Before bed, I'd cut him a slice of the pound cake that I baked every Saturday, and River Bill would read aloud from the Bible. I didn't tell him when he mispronounced words. Sometimes I didn't know how to say them either, but I knew when he said them wrong.
Some days I didn't listen as he read. Instead, I tried to remember the names of plants Mammie had taught me. I couldn't always recall her language, but I knew the shapes of the leaves.
We slept in the same room. There were two beds pushed up against opposite walls, with a night table beside each bed. On the table beside his bed, River Bill kept a picture of his wife when she was young. I left the table beside my bed just the way it was when I arrived-with the picture of Jesus on the cross.
During my first winter with River Bill, I began wearing his dead wife's bathrobe in the early mornings when I rose to start the coffee. Then as I outgrew my clothes, I rifled through a chest and found some of her things that almost fit. So I wore them, smelling of cedar and age.
I'm not exactly sure when I became his wife instead of his daughter, but it confused me like nothing before. It did not make me mad; it made me hot and restless and lonely. I tolerated it so long as he had cleaned his mouth of tobacco. He was a toughened man who could have beaten me but never did, and I knew it couldn't be a sin since he prayed at night and woke singing hymns in praise of each red sunrise.
Copyright 1994 by Sheri Reynolds
I wrote the first draft of Bitterroot Landing when I was a graduate student at Virginia Commonwealth University in Richmond, Virginia. I was taking a two-semester writing workshop with Tom De Haven, who limited the enrollment to seven or eight students and then asked us to commit to writing a novel during that school year. On the first day of class, I didn't have a plan at all, no idea what the topic of my novel would be. Tom explained that we'd submit our work in thirty to fifty-page chunks. We had one additional assignment - to read a novel every week and to read it like a writer, paying attention to the choices each writer had made. (What were the payoffs for writing the novel in third person, and how would it have been different told from first? Why did the book begin where it did? Why did the scene end where it did?) At the end of the first class, Tom asked me to submit my opening chapters the very next week.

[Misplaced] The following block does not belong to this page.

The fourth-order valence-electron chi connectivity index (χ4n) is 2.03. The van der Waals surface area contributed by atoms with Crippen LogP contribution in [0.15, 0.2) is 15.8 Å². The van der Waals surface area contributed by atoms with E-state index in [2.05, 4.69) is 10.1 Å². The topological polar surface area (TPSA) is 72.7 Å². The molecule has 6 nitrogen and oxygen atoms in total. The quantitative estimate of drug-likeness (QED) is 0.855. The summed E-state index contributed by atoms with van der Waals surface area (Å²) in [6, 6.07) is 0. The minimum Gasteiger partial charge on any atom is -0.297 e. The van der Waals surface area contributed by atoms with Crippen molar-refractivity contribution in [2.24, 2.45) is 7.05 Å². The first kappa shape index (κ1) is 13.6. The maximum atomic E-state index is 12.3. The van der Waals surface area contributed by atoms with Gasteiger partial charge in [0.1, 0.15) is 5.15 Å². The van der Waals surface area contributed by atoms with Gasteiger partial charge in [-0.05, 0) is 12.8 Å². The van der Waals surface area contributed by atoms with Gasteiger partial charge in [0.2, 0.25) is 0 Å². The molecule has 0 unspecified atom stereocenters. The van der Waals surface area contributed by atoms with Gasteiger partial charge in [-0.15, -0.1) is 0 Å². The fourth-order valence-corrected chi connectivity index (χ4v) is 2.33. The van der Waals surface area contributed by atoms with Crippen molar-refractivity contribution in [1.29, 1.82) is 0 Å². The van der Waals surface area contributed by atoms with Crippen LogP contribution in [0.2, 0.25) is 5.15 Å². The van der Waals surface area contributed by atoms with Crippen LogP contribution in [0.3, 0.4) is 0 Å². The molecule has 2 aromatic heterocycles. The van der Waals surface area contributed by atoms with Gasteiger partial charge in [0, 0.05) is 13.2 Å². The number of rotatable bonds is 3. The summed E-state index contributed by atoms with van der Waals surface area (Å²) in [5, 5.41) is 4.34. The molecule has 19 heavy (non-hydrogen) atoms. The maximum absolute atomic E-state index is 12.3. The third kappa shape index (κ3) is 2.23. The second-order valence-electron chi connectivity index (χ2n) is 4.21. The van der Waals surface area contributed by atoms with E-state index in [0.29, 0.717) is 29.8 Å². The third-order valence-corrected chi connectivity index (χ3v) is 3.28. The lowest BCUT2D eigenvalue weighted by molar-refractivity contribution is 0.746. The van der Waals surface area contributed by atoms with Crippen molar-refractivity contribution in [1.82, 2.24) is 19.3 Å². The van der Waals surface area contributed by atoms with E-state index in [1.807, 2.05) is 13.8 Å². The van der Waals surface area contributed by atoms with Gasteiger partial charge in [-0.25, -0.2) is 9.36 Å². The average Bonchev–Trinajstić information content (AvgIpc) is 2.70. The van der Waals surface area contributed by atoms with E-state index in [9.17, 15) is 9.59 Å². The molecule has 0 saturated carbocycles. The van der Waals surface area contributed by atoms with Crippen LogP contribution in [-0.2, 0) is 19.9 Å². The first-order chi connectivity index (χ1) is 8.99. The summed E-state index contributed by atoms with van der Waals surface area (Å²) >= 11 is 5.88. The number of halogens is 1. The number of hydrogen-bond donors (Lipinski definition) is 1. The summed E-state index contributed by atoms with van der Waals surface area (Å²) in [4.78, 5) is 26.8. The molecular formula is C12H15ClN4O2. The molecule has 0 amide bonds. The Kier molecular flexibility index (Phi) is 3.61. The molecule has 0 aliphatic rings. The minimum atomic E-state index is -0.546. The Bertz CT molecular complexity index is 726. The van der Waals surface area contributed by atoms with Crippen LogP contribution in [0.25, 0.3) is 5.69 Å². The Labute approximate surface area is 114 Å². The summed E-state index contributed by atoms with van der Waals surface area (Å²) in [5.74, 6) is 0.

Thirty to fifty pages, remember?
So I started writing. I didn't have a lot of time to come up with a plot, so I just decided to retell the story of Jael from the Old Testament. ( Judges 5.) Jael was the woman who hammered a tent peg through Sisera's head to save the Hebrew people, and I figured it'd be fun to imagine what sort of contemporary situation would yield up a sympathetic rationale for hammering a tent peg through somebody's head. But almost as soon as I started writing, I abandoned the bible story, and my Jael became a different character altogether.
Students who've read the book have often asked me about the voices of the women Jael hears - and what I intended when I wrote them. When I'm writing, I'm not intending anything, really. Writing for me is imaginative, even mystical, and I'm far from the analytic process at the time I'm creating the story. But I think that as I was writing, I brought with me a belief that we are always our youngest selves and our oldest selves, simultaneously, that even at our worst times we can be our own wise granny, that we have access to knowledge of things we haven't yet experienced or have long since forgotten.
Revision is the place for the critical mind to shape a narrative into its finest form, and I firmly believe that after the story's written, the writer has an obligation to question the choices she's made. But I also must admit that back in 1992, when I was twenty-four years old, I didn't give a rip about revision. I was way too excited about seeing my first book in print. Sometimes I look at the narrative choices I made in Bitterroot Landing and cringe a little. Mostly I don't. The book isn't perfect, but it's honest, and I have a soft-spot for scuff-marks and tarnish.